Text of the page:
In 2019 Sesame Street, the longest running children’s show in television history, celebrates 50 years of educating and entertaining kids. The Walter J. Brown Media Archives and Peabody Awards Collection celebrates the achievement this spring with a new exhibit highlighting this familiar address, along with other shows that pioneered excellence in children’s programming.
In 1966 Joan Ganz Cooney produced a study that examined the potential uses of television in preschool education. The study proposed the idea that television could be used to teach disadvantaged children basic skills in their preschool years. Two years later Cooney and Lloyd Morrisett created the Children’s Television Workshop (CTW) which debuted its first program, Sesame Street, on November 10, 1969. From the beginning the show was a collaboration between educators, researchers, and television producers. The content of each episode was tested with preschool audiences prior to broadcast. Staff researchers also assessed the effectiveness of episodes in achieving set educational goals after they aired. The multi-racial cast and inner city setting gave the show a different look and feel than other kids programming of the time. For its perceptible role as a pioneer for children’s educational television shows, Sesame Street won Peabody Awards in both 1969 and 1989.
Drawn from press kit materials in the Peabody Awards Collection, items on display showcase the positive impact that Sesame Street’s curriculum has had on the social skills and learning of generations of preschoolers the world over. From episodes focused on race relations, adoption, and divorce to those addressing events like the September 11th attacks, the show addresses serious topics honestly with its viewers. Photographs and press releases highlight particular episodes that discussed racial and cultural diversity, while educational materials on display showcase international versions of the show and demonstrate its worldwide reach.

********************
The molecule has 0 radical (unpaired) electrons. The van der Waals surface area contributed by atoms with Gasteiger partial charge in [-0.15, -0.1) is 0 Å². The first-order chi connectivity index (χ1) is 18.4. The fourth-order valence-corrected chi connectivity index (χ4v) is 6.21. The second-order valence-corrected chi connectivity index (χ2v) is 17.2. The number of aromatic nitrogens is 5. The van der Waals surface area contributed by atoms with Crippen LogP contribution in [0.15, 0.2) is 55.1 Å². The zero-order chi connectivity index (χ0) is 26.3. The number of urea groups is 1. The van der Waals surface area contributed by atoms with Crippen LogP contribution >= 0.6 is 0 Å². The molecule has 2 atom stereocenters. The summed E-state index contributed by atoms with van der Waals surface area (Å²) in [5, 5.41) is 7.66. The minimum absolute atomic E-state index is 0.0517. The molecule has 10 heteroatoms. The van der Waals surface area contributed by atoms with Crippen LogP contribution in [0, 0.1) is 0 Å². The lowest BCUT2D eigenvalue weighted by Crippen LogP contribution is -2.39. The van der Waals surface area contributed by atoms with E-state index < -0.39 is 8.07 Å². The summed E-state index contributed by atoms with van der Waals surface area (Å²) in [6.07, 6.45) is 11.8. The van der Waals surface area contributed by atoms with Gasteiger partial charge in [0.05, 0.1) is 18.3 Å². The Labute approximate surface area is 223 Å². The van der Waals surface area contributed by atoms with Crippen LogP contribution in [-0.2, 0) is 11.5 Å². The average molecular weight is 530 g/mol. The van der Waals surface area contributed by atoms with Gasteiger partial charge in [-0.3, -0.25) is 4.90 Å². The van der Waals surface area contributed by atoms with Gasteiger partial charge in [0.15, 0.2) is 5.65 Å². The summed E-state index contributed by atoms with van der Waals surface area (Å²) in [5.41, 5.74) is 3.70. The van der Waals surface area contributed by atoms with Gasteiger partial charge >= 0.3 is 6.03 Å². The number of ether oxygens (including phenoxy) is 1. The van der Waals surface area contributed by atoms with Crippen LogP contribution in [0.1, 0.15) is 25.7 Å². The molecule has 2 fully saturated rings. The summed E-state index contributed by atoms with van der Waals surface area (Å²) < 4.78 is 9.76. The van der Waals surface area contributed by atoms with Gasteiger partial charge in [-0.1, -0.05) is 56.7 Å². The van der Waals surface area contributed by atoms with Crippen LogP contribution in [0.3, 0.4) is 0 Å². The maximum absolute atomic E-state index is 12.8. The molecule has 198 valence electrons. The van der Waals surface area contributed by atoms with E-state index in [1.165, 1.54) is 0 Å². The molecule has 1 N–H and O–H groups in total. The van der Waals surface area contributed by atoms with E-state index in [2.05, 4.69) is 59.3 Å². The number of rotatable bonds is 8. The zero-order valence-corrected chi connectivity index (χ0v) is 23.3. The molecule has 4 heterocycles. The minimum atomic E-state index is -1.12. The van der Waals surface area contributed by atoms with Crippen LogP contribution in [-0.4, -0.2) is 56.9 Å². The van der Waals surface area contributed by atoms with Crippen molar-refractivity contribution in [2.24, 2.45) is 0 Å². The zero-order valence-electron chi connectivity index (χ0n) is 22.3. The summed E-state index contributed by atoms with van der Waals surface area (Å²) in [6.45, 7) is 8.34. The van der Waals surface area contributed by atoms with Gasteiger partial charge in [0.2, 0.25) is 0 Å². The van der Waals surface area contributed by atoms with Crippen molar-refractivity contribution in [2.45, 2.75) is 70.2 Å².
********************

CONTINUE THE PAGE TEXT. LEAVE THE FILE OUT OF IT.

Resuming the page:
Inspired by Sesame Street, student curator Celia Clark investigated other children’s programming recognized by the Peabody Awards. Her research and writing resulted is a series of new installations inside the Peabody Awards Gallery focused on Captain Kangaroo, Mister Rogers’ Neighborhood, and Reading Rainbow. These exhibits are all free and open to the public, and will remain on display in the Special Collections Building through December 2019.